Our rightful revulsion to the slave trade should not allow us to forget that many confederate soldiers-both black and white--were noble men. Nothing in this conglomeration makes any attempt to diminish the horror that all decent people know slavery was. Perhaps it is the institutionalized unfairness of their lives that makes the profiled black patriots' sacrifices all the more doughty. The book's most challenging postulation may be Ervin L. Jordan's lament that the slaves and free black citizens served the confederacy "not as a consequence of white pressure but due to their own preferences. They are the Civil War's forgotten people, yet their own existence was more widespread than American history has recorded. Their bones rest in unhonored glory in Southern soil, shrouded by falsehoods, indifference, and historians' censorship."
Many people still believe the Civil War was about slavery, not state rights. Many people also do not realize that right before slavery was officially banned by the U.S. governement, there were over 400 blacks that worked as slaves to help build the capital building. Blacks had been selling their own people (and whites) into slavery long before the U.S. got involved in the trade. True, it was a serious mistake that has repercusions that are still being felt in this country.
It is interesting to note, however, that considering how bad the pre-Civil War South is made to sound, the American Africans in this country have long enjoyed better standards of living and health than in any other country, especially their countries of origin. This book points out that many blacks were in favor of preserving the Southern government. Not only that, it points out that even after receiving freedom, many chose to go back and work for their old masters pretty much as before. There were many blacks loved and adored by their families and this is one unfortunate piece of Civil War history often overlooked. It seems the concepts that founded this country are gradually being lost. Now more than ever, the issue of states rights needs to be re-visited to protect the sovereignty, strength and long-term well-being of the U.S. Or we will pass from United STATES to something akin to the United KING-DOM.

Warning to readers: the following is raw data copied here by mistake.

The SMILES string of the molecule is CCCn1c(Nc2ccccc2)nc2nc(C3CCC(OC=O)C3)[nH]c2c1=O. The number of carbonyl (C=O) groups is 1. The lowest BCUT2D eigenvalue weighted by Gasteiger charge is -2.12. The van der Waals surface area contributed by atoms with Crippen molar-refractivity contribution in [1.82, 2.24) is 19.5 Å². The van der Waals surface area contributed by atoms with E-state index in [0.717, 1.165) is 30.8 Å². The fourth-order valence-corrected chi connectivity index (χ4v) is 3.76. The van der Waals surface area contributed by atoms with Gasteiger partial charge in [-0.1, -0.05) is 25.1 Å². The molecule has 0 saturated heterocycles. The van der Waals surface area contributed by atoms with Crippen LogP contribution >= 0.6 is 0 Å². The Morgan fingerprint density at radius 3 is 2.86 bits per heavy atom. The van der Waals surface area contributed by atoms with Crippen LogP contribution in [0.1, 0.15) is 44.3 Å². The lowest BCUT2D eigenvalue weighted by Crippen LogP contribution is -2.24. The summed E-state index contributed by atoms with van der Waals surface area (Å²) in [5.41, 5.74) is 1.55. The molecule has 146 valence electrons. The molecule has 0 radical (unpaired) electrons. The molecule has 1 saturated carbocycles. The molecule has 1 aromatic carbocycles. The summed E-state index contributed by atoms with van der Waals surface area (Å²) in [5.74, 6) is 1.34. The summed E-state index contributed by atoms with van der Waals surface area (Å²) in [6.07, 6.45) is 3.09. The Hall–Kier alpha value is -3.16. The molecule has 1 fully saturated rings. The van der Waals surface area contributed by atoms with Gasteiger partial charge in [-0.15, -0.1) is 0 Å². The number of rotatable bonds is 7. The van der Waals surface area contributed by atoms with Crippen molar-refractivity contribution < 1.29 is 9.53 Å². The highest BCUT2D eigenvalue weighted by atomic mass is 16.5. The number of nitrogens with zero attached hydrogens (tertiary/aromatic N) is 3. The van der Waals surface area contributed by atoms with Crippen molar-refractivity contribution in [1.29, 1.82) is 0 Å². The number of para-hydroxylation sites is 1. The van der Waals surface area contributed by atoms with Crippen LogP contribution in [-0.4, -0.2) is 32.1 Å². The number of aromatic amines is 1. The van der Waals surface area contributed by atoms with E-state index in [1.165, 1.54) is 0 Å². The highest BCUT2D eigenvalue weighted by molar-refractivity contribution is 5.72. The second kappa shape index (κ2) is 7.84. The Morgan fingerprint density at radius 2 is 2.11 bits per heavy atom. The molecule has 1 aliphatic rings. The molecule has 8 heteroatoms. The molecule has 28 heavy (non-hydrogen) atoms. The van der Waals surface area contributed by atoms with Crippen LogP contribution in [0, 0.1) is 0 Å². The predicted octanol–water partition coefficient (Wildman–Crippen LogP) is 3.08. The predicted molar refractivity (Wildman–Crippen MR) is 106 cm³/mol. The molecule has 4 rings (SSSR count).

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In the original stories of King Arthur and his knight, the author simplify the stories. In Rosemary Sutcliff's book, she gives a lot of details and makes every story go further and some become more interesting. Although she does not change much but the names of some characters, the story line stays about the same as the original stories.
The book The Sword and the Circle might appeal interesting to people who like old legends such as King Arthur legends. To others, it will seem extremely boring. Some of these stories keep you interesting in some parts like in Sir Gawain and the Green Knight. In others, the author runs on and on and the story doesn't get any better. This book would probably be for kids 12+ because of the bigger and more descriptive words. I would give this book two out of five stars and would not waste your time reading this.
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A. M. Schlesinger, Jr. provides a somewhat interesting introduction to this book concerning leadership. However, his name and reputation do absolutely nothing to enhance this book. My advice, check the "ole' ENCYCLOPEDIA for it will do as good a job explaining Hitler as this book and it is a whole lot CHEAPER.